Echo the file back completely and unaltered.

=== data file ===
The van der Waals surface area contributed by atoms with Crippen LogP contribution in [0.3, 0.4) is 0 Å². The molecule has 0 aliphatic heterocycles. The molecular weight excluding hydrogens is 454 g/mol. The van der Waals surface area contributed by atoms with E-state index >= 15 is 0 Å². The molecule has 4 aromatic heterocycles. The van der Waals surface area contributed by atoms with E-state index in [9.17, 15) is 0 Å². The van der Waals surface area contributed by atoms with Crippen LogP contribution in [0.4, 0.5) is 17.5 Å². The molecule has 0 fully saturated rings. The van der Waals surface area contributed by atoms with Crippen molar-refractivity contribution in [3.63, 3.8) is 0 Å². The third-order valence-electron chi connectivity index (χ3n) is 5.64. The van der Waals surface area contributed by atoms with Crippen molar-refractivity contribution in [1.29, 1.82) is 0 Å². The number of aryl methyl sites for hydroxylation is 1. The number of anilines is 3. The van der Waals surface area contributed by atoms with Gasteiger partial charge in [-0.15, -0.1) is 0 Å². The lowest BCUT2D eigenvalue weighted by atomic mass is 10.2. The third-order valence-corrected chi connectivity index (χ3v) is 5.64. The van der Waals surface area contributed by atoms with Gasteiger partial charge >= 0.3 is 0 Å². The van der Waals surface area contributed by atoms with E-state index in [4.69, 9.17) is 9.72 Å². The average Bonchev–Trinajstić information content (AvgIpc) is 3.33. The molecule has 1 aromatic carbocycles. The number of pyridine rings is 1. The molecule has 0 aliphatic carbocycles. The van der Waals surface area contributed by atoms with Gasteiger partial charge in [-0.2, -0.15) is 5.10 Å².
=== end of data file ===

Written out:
The van der Waals surface area contributed by atoms with Crippen LogP contribution in [0.3, 0.4) is 0 Å². The molecule has 0 aliphatic heterocycles. The molecular weight excluding hydrogens is 454 g/mol. The van der Waals surface area contributed by atoms with E-state index >= 15 is 0 Å². The molecule has 4 aromatic heterocycles. The van der Waals surface area contributed by atoms with E-state index in [9.17, 15) is 0 Å². The van der Waals surface area contributed by atoms with Crippen LogP contribution in [0.4, 0.5) is 17.5 Å². The molecule has 0 fully saturated rings. The van der Waals surface area contributed by atoms with Crippen molar-refractivity contribution in [3.63, 3.8) is 0 Å². The third-order valence-electron chi connectivity index (χ3n) is 5.64. The van der Waals surface area contributed by atoms with Crippen molar-refractivity contribution in [1.29, 1.82) is 0 Å². The number of aryl methyl sites for hydroxylation is 1. The number of anilines is 3. The van der Waals surface area contributed by atoms with Gasteiger partial charge in [-0.15, -0.1) is 0 Å². The lowest BCUT2D eigenvalue weighted by atomic mass is 10.2. The third-order valence-corrected chi connectivity index (χ3v) is 5.64. The van der Waals surface area contributed by atoms with Gasteiger partial charge >= 0.3 is 0 Å². The van der Waals surface area contributed by atoms with E-state index in [4.69, 9.17) is 9.72 Å². The average Bonchev–Trinajstić information content (AvgIpc) is 3.33. The molecule has 1 aromatic carbocycles. The number of pyridine rings is 1. The molecule has 0 aliphatic carbocycles. The van der Waals surface area contributed by atoms with Gasteiger partial charge in [-0.2, -0.15) is 5.10 Å².